This is one in a series of images from Okami recently posted at Dead End Thrills.
Seeing games like Okami or Xenoblade Chronicles running in high-definition via Dolphin only reinforces to me that the Wii had some amazing art direction in its games lineup that was hampered by the low resolution of the system’s output.
Not upscaling when using backwards-compatibility on the upcoming Wii U further compounds the error. These games would look great with a little upscaling and full-scene effects love, but we’re not going to get to see it.
We have the best systems engineers in the world at Automattic. They’re even better than you think they are because what they do is silent and unnoticeable, like ninjas.
They just keep the service running solid, day after day.
He’s coming for you. With the spamhammer.
A little while back, Google made a pretty big change to their search algorithms with an update that they call the “Penguin” update.
Penguin was specifically designed to punish backlinkers who are using certain black hat techniques such as keyword stuffing and things like comment and article spinning. What happens is that these spammers are checking Google Webmaster Tools (or receiving email updates) and are receiving messages that their ranking is being negatively affected by spam blogs or comments they have left on WordPress.com blogs.
Then, we at WordPress.com get emails that look like this (my paraphrase):
We need to have our links removed from your website ASAP. Below are a few URLs where we found our links. This may not be all of the links on your site. Please ensure that you remove ALL links to our site.
After this they provide us with the URL of their site (it’s usually something that’s basically pure spam) and then a list of all the links they know of across the WordPress.com network. This leads me to laugh, quite often out loud, because:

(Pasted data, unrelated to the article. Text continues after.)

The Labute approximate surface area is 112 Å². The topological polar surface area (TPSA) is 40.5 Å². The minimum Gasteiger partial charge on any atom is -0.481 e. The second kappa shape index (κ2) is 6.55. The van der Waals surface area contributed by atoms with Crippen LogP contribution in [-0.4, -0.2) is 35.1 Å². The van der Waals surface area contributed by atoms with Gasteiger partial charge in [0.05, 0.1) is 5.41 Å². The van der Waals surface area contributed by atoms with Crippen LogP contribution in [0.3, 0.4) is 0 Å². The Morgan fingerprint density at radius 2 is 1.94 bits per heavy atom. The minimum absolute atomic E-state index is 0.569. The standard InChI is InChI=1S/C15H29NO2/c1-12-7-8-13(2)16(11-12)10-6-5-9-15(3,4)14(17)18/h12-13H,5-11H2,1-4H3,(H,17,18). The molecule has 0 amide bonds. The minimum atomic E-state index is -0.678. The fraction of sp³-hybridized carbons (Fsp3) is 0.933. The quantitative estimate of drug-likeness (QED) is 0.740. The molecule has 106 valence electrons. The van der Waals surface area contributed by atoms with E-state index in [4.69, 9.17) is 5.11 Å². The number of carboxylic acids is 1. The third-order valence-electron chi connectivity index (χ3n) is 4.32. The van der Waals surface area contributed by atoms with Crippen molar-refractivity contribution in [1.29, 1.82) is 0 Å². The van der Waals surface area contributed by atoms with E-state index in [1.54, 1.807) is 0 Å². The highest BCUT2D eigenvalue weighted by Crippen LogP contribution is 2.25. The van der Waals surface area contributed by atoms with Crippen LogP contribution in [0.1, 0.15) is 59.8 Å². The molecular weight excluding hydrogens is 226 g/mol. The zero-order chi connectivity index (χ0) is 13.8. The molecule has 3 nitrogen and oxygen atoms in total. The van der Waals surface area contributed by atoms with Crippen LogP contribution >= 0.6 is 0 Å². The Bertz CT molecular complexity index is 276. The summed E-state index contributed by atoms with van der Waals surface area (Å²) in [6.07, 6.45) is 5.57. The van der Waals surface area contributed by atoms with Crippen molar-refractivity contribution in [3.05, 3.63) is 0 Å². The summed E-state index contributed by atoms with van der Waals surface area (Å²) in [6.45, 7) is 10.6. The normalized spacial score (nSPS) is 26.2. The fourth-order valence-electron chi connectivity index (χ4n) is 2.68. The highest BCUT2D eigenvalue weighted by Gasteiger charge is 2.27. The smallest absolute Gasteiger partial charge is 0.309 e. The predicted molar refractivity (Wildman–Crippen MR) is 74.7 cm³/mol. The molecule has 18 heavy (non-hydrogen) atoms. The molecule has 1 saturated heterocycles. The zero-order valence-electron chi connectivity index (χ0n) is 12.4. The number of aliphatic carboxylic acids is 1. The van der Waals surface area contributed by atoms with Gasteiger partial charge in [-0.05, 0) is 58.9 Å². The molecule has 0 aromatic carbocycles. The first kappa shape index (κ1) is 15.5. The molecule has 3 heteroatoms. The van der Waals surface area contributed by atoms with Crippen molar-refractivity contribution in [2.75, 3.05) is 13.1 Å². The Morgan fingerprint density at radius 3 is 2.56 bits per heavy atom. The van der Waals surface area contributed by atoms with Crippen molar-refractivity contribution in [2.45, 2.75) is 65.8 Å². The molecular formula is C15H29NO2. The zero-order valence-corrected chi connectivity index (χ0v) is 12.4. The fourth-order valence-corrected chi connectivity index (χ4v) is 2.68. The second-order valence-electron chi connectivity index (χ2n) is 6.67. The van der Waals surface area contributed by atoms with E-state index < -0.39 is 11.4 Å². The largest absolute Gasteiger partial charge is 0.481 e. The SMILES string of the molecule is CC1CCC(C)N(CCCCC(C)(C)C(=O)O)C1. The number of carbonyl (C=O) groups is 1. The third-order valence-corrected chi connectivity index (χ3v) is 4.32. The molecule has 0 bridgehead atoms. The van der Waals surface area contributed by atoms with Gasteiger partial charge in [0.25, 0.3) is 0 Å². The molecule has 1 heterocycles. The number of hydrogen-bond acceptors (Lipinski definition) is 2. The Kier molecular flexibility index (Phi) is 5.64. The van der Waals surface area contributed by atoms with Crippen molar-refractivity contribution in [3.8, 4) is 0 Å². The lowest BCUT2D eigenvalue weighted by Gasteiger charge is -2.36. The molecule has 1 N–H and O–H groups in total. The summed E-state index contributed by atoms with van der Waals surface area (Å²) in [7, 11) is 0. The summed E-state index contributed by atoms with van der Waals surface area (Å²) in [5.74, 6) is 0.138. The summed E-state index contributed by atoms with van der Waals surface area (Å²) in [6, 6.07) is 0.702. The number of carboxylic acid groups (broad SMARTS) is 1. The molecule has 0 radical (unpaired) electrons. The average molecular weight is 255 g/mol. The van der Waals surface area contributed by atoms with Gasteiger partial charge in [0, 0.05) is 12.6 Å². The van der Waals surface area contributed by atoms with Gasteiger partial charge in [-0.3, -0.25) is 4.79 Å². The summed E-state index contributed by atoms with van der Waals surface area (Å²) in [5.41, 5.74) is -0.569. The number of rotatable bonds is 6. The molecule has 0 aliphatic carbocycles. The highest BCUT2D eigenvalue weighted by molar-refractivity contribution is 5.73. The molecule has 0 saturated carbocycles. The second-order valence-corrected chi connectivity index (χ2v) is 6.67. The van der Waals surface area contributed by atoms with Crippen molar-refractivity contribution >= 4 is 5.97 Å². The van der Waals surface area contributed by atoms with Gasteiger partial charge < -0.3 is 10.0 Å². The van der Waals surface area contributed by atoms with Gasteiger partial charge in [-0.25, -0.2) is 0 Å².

- They have just alerted us to a spam campaign on WordPress.com and likely elsewhere and given us exactly what we need to investigate,
- They have just admitted to us spam comments, entire spam blogs, or even sponsored post content that exists on WordPress.com and that we are looking to get rid of anyway, and
- The best part about it is that if it’s not that bad we could just leave it alone, do nothing, and possibly punish the spammers more than if we were to remove everything.
It probably doesn’t sound like much to you, but it’s one of those little things that amuses me and causes me to enjoy what I do.
This was the game of the day for me yesterday. The premise is sound and the gameplay looks to be amazing (though it remains to be seen how scripted it will be).
And some early gameplay:
I find it interesting that there’s a bunch of games that intend to play on our fears of digital control and data collection.
Ben Kuchera, interviewing the CEO of Days of Wonder:
Hautemont joked that Google created a platform so open that it’s barely a platform anymore. The physical versions of Ticket to Ride are a specific size, and it takes a non-trivial amount of work to make that game fit well on digital devices with comparatively small screens. The good news is that with the iOS platform you need only aim for two screen sizes to hit 100 percent of all devices.
Things are not nearly as simple when you look at Android as a whole. “When you take [a game] to a platform that has dozens of different form factors, screen ratios, and so on, the work is not quite as simple. The question for us, it’s not that I don’t like Android… the question is how could we do that in a way that is satisfactory, and that’s when things start falling apart.” Everyone wants a version of Ticket to Ride that plays at least as well as the iPhone or iPad version, and they want it to run perfectly on their own phone or tablet, running their own version of Android. Trying to deliver the quality Days of Wonder is known for across all the variables of Android is simply cost prohibitive, and Hautemont has no interest in lazy ports.
Besides, there’s also the issue of customers paying for the game.
The Android ecosystem simply makes things too hard for both developers and users.
There’s something to be said for simplicity.